Presidential hopefuls’ competition for Latino voters is ratcheting up this weekend with Rep. Alexandria Ocasio-Cortez, D-N.Y., scheduled to lead a Spanish-language town hall for Bernie Sanders.
The campaign said Ocasio-Cortez is scheduled to deliver the keynote address at the Las Vegas town hall for Sanders on Sunday.
The two are scheduled to be together the day before in Venice, Calif., for a rally.
The events are scheduled to follow Thursday’s debate in California, a state where more than 7 million Latinos are eligible to vote, including about 3 million who are not registered.
In Nevada, the Democratic Party has been holding trainings in Spanish to increase Latino participation in the state’s Feb. 22 caucus. Latino voters in the state helped usher in a Democratic candidate and senator.
Sanders has been polling well with Latino voters, particularly young voters. In 2016, his candidacy created a generational divide in the primary with mostly younger Latinos supporting him and older Latinos supporting Clinton.
Clinton won the primary, but since then registration and voting has increased among younger voters. Ocasio-Cortez, who has gained a national following in her first year in Congress, is certain to help him in bolstering Latino support. Ocasio-Cortez, who has called Sanders "Tío Bernie" — tío means uncle in Spanish —credits the Vermont senator with encouraging her congressional campaign.
News of Ocasio-Cortez’s town hall comes after Pete Buttigieg recently released his proposals for the Latino community and as Democrats prepare to debate in a heavily Latino state.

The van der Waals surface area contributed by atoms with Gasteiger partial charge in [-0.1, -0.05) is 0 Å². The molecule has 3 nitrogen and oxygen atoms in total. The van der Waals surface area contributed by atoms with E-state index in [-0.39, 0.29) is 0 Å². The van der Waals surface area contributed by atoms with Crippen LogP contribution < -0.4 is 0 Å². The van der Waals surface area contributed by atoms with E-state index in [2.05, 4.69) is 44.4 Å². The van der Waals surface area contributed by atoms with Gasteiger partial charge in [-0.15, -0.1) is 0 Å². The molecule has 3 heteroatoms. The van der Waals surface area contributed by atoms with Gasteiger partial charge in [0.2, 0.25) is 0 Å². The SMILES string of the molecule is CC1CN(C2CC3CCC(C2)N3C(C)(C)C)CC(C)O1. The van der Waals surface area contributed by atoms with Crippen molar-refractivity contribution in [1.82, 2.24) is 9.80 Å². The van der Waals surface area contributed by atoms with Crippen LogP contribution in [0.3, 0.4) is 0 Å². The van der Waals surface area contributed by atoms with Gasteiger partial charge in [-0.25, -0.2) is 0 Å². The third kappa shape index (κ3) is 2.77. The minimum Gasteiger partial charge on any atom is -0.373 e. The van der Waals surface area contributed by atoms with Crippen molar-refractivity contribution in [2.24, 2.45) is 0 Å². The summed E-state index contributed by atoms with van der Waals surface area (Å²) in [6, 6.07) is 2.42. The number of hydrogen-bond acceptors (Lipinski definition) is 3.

The only Latino candidate in the race, Julián Castro, will not be participating in the debate. Though Castro raised enough money to qualify, his polling numbers did not reach the required levels.
A favorability poll of California millennial Latinos showed 67 percent rated Sanders as favorable, followed by 52 percent for Joe Biden and 51 percent for Julian Castro and Kamala Harris, who has since left the race.
In a September Univision/Latino Decisions poll done after that debate, 21 percent of Latinos said they planned to vote for Sanders, 19 percent for Biden, 15 percent for Elizabeth Warren and 13 percent for Castro.
Among 18-34 year olds, 23 percent said they’d vote for Sanders wt, followed by Warren at 15 percent.
Among Latinos 35-59, Castro was the preferred candidate of 23 percent versus Sanders’ 22 percent. Only 12 percent of Latinos ages 60 and older, said they’d vote for Sanders, compared to 47 percent for Biden and 27 percent for Warren.